An owl can hear the smallest sounds in the dark and uses the minor difference in the ears to translate the sound and find its location. It takes an owl less than one second to hear a sound, determine the location of the sound, and determine if the sound is from prey. After that slight period of time, the owl can attack the sound of a mouse or other small animal. Due to this sharp sense of sound, owls are exceptionally effective nighttime predators.


Another animal that will never need to worry about hearing aid prices is the dolphin. Dolphins are like submarines (or perhaps, submarines are like dolphins) in that they use echolocation (also called sonar) to map the area around them and navigate through murky water that is difficult to see through.

The dolphins will make a chirping or clicking sound in the water. When the sound is reflected back at them, they are able to determine the size, location and nature of an object around them. The dolphin can even identify other animals through echolocation and determine if the creature is a threat, a food source, a potential mate, or some other animal they are indifferent towards. A dolphin’s hearing is so sharp that even an object as small as a coin is identifiable from up to 70 meters away.

bat spread out on table


Like dolphins, bats are known to use echolocation to find the insects and fruits that they like to eat. However, unlike dolphins – which use echolocation in murky waters – bats use echolocation in the air as their primary way of seeing. Bats are nocturnal, and the sound of their chirps bouncing off plants, other animals, and insects allows a bat to find and locate insects from up to 20 feet away in complete darkness. Since bats are constantly using sound to find their way around, they naturally require strong auditory senses. This helps them locate and determine the distance to their prey all through the night.


Cats of all sizes, from the small house cat to the largest tigers and lions, are among the animals with the best hearing. Not only are cats able to pick up on much higher frequencies than most other animals, they even are able to move their ears to catch the sound better! Cats can rotate their ears 180 degrees, making it possible to locate and distinguish different sounds with the utmost precision. By rotating their ears, cats pick up the sound much better than most other animals. It provides them with the ability to locate prey and determine whether to attack or whether the animal may be too large.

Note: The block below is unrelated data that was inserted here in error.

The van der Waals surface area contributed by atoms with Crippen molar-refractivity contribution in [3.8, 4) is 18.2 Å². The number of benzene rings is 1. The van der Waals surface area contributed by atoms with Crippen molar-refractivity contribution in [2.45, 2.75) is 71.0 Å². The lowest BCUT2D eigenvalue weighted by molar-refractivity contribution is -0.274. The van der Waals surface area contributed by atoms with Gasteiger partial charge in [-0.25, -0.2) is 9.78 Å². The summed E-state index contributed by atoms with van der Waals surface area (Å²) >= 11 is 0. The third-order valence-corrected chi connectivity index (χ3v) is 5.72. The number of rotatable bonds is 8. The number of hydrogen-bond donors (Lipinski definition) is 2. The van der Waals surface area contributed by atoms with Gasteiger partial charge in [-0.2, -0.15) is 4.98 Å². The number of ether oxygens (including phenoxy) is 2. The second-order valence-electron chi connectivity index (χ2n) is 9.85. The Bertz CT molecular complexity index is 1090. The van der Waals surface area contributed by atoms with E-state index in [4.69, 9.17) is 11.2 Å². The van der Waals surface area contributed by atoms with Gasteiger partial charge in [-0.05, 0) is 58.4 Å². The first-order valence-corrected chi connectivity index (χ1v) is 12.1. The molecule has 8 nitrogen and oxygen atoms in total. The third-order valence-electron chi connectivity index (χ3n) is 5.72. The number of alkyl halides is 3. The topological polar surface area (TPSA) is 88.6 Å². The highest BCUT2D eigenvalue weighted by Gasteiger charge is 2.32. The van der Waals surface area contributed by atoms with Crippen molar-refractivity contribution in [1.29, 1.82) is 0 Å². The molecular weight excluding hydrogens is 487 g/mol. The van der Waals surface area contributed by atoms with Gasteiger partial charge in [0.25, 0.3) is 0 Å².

image of an elephant


Many might expect elephants to have excellent hearing due to the notoriously large size of their ears. The fact is, elephants do have excellent senses, including their auditory sense. Elephants not only hear sounds at very low frequencies, they are also able to hear through their whole body! The elephant’s trunk, ears and feet are all part of the system that makes up an elephant’s auditory senses. The receptors in the trunk and feet allow elephants to sense vibrations that are so low that the sound is almost impossible to distinguish for most observers, like humans. By having these low receptors, elephants are able to pick up the sound of thunder storms and rain from miles away. This allows the elephants to find and move towards water, an essential trait for survival in hot climates.

Tiger Moths

Many species of moth have developed an acute sense of hearing which allows them to determine when a bat is locating them. The sound of a bat’s chirping for echolocation alerts most moths and allows them a chance to try and escape before being eaten. Unlike most other moths, however, the tiger moth in particular has taken this defense a step further. Upon hearing a bat’s echolocation chirps, the tiger moth will make clicking sounds to break up the echolocation and make it difficult for bats to locate them. The clicking noises disrupt the initial sound so that bats become confused with the sound and miss the moth. In modern parlance, you could say that the tiger moth “jams” the echolocation signal of the bat.

The animals with the best hearing in the world have a truly amazing auditory sense. Despite the fact that animals around the world have better hearing that most humans, the animal who has the best hearing of all is generally considered to be the owl, with dolphins placed second.